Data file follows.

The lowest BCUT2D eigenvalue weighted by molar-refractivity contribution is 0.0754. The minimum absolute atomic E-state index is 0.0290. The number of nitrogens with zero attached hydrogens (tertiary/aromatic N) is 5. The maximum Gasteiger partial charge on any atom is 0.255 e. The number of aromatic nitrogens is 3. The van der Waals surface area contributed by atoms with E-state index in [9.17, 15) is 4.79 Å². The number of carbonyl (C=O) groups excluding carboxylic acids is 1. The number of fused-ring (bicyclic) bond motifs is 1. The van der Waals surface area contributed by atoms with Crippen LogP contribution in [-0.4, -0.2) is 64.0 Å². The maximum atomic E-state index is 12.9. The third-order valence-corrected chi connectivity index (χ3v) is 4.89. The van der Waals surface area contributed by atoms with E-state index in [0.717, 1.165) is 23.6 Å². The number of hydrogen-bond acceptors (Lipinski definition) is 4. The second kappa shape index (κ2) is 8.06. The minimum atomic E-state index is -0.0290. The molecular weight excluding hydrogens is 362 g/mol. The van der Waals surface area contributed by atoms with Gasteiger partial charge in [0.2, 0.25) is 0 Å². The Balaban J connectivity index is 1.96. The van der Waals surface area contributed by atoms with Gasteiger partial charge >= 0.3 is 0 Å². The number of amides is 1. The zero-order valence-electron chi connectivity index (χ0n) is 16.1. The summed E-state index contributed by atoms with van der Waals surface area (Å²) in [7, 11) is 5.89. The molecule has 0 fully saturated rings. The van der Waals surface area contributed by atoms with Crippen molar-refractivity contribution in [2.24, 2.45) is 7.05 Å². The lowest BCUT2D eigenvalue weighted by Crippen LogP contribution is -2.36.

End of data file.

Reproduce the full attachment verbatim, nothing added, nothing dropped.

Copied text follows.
The lowest BCUT2D eigenvalue weighted by molar-refractivity contribution is 0.0754. The minimum absolute atomic E-state index is 0.0290. The number of nitrogens with zero attached hydrogens (tertiary/aromatic N) is 5. The maximum Gasteiger partial charge on any atom is 0.255 e. The number of aromatic nitrogens is 3. The van der Waals surface area contributed by atoms with E-state index in [9.17, 15) is 4.79 Å². The number of carbonyl (C=O) groups excluding carboxylic acids is 1. The number of fused-ring (bicyclic) bond motifs is 1. The van der Waals surface area contributed by atoms with Crippen LogP contribution in [-0.4, -0.2) is 64.0 Å². The maximum atomic E-state index is 12.9. The third-order valence-corrected chi connectivity index (χ3v) is 4.89. The van der Waals surface area contributed by atoms with E-state index in [0.717, 1.165) is 23.6 Å². The number of hydrogen-bond acceptors (Lipinski definition) is 4. The second kappa shape index (κ2) is 8.06. The minimum atomic E-state index is -0.0290. The molecular weight excluding hydrogens is 362 g/mol. The van der Waals surface area contributed by atoms with Gasteiger partial charge in [0.2, 0.25) is 0 Å². The Balaban J connectivity index is 1.96. The van der Waals surface area contributed by atoms with Gasteiger partial charge >= 0.3 is 0 Å². The number of amides is 1. The zero-order valence-electron chi connectivity index (χ0n) is 16.1. The summed E-state index contributed by atoms with van der Waals surface area (Å²) in [7, 11) is 5.89. The molecule has 0 fully saturated rings. The van der Waals surface area contributed by atoms with Crippen molar-refractivity contribution in [2.24, 2.45) is 7.05 Å². The lowest BCUT2D eigenvalue weighted by Crippen LogP contribution is -2.36.